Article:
Park City, Utah recognized as a national leader on climate action | Stories


The ongoing crisis of the coronavirus pandemic makes this year’s OPCC different. Like many threats and impacts from climate change, COVID-19 is hitting cities hard, and especially communities of color and indigenous peoples here in the US. The process of recovery will be long, will take all of us, and has to build back to an economy that is resilient, just, and prosperous accounting for the ongoing crisis of climate change.

“Cities, tribes, and local governments are among those being hardest hit by COVID-19,” Kevin Taylor says. “WWF supports each of these institutions, and many others in business, higher education and healthcare. Through the pandemic we’ve seen them rise to the moment, but not lose sight of or their commitment to climate action. They are showing us the interconnections between COVID-19 and climate and ways to combat both crises and how we can build back better as we look toward recovery.”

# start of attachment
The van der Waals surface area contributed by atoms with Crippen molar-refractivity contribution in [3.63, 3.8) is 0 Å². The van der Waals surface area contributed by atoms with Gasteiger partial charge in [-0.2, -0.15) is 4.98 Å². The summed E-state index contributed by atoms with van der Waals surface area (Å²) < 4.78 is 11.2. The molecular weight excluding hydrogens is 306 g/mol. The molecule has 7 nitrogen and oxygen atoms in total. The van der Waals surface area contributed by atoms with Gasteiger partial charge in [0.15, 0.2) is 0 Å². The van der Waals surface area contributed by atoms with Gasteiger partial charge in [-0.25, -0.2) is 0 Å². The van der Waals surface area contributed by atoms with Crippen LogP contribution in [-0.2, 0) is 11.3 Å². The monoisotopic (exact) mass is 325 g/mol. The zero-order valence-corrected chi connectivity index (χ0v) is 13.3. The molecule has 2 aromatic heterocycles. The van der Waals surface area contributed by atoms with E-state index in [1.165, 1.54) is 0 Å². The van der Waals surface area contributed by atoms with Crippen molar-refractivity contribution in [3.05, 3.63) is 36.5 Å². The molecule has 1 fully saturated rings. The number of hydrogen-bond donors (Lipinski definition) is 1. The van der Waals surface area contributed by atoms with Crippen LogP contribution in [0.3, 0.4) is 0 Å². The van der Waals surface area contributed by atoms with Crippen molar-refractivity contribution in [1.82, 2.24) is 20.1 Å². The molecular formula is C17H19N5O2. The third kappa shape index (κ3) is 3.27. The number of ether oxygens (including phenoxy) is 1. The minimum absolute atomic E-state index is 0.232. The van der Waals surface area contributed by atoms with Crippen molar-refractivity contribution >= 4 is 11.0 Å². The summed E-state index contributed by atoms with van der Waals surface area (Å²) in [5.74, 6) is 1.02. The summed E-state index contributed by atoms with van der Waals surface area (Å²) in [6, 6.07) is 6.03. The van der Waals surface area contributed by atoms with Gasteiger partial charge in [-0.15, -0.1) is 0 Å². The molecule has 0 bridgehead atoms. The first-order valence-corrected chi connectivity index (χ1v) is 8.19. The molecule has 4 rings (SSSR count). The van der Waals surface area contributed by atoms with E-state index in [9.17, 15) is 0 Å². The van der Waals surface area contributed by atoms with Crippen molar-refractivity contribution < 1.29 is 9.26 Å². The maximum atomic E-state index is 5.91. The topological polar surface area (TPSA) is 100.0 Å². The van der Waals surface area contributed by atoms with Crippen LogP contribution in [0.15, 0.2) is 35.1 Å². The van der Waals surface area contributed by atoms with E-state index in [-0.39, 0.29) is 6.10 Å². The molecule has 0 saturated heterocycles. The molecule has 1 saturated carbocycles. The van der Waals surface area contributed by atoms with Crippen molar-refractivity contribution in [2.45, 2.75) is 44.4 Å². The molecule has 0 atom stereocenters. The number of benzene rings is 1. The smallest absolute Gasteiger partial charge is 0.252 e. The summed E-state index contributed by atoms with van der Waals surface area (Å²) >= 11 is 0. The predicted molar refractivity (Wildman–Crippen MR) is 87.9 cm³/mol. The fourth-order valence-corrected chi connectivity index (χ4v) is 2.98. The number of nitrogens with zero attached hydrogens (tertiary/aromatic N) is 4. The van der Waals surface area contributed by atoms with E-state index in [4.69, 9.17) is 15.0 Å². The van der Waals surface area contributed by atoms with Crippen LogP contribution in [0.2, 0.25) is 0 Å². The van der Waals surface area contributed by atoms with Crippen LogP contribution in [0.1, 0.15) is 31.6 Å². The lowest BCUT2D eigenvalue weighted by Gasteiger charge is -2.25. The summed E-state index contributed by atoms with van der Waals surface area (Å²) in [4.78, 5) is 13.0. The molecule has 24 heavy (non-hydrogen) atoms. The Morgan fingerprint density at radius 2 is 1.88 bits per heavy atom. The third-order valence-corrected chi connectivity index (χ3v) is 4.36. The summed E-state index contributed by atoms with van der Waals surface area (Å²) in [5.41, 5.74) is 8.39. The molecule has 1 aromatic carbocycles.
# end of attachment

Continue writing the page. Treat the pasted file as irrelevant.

The OPCC will help spread the great ideas of Park City and others through that global network of over 250 participating cities, to replicate success in electrifying transportation, greening buildings, expanding parks and open space, and a rapid transition to clean, renewable energy. This work will put Americans back to work.

Being selected as the US National Winner puts Park City in the running with 58 cities from around the world for WWF’s We Love Cities challenge, which runs through October 11. This campaign supports stronger dialogue and relationships between cities and their residents—creating together a better vision for their future.

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